Check your GuidedPath account and take a look at your application plans. Have you submitted all the requirements for each application? Make a note of any outstanding requirements and get those to the college as soon as possible.
November 13, 2019
How much will I pay for college?
Paying for college is often compared to paying for airline tickets. No two people pay the same price. So how much will you pay? That depends on many factors. Knowing what those factors are, and how each college will look at your family’s financial situation, will help you determine what your cost of attendance will be.
Am I eligible for financial aid?
Whether you are eligible for financial aid from a college depends on how much money your family can afford to contribute to your education. The FAFSA or the CSS Profile (a financial aid application by the College Board) forms are used to determine your expected family contribution. The forms include questions about:
- Your income (if any) – even babysitting counts
- Your parents’ savings or investments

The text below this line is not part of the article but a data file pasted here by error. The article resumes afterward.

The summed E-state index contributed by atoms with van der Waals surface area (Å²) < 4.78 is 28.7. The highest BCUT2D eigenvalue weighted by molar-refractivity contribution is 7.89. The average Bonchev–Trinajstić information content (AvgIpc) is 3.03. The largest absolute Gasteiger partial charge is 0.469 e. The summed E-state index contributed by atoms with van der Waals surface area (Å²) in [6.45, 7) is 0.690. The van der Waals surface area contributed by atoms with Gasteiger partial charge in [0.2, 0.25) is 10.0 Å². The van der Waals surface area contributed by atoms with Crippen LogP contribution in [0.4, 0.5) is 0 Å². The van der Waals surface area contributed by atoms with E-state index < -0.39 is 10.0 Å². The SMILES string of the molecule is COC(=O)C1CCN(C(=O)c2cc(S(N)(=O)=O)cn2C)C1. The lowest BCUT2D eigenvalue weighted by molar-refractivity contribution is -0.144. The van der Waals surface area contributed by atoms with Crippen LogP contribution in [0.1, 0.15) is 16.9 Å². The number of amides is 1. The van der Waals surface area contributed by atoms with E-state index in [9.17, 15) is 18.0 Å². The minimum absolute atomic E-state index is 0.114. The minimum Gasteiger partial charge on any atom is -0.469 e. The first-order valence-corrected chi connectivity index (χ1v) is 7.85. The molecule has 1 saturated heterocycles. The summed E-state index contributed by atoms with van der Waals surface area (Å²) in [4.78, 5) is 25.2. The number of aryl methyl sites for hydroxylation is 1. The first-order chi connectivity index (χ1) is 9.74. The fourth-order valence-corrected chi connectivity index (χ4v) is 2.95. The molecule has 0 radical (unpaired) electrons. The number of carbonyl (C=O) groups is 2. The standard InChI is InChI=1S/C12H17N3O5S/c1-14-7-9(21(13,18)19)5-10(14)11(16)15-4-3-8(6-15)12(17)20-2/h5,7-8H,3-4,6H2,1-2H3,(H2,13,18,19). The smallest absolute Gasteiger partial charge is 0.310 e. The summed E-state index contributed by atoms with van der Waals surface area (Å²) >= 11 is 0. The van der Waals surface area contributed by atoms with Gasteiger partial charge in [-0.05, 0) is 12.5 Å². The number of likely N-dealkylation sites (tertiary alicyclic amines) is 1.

- Savings or investments in your name
What is an “Expected Family Contribution”?
The data from your FAFSA is used to calculate your “Expected Family Contribution” (EFC). This is the number is the amount (according to the federal government) that your family should be able to afford to pay for one year of college. Colleges use this number to determine how much (if any) need-based financial aid you will receive.
What else is considered?
Besides income and assets, these factors are also considered:
- Your parents’ age. The older they are, the more savings they should set aside to retire.
- Size of your family. Large families need more money to live than small families.
- The number of children in college at one time. If more than one child is enrolled in college simultaneously, the EFC for each child will be less. Unfortunately, parents enrolled in college don’t count.
When do I file my financial aid forms?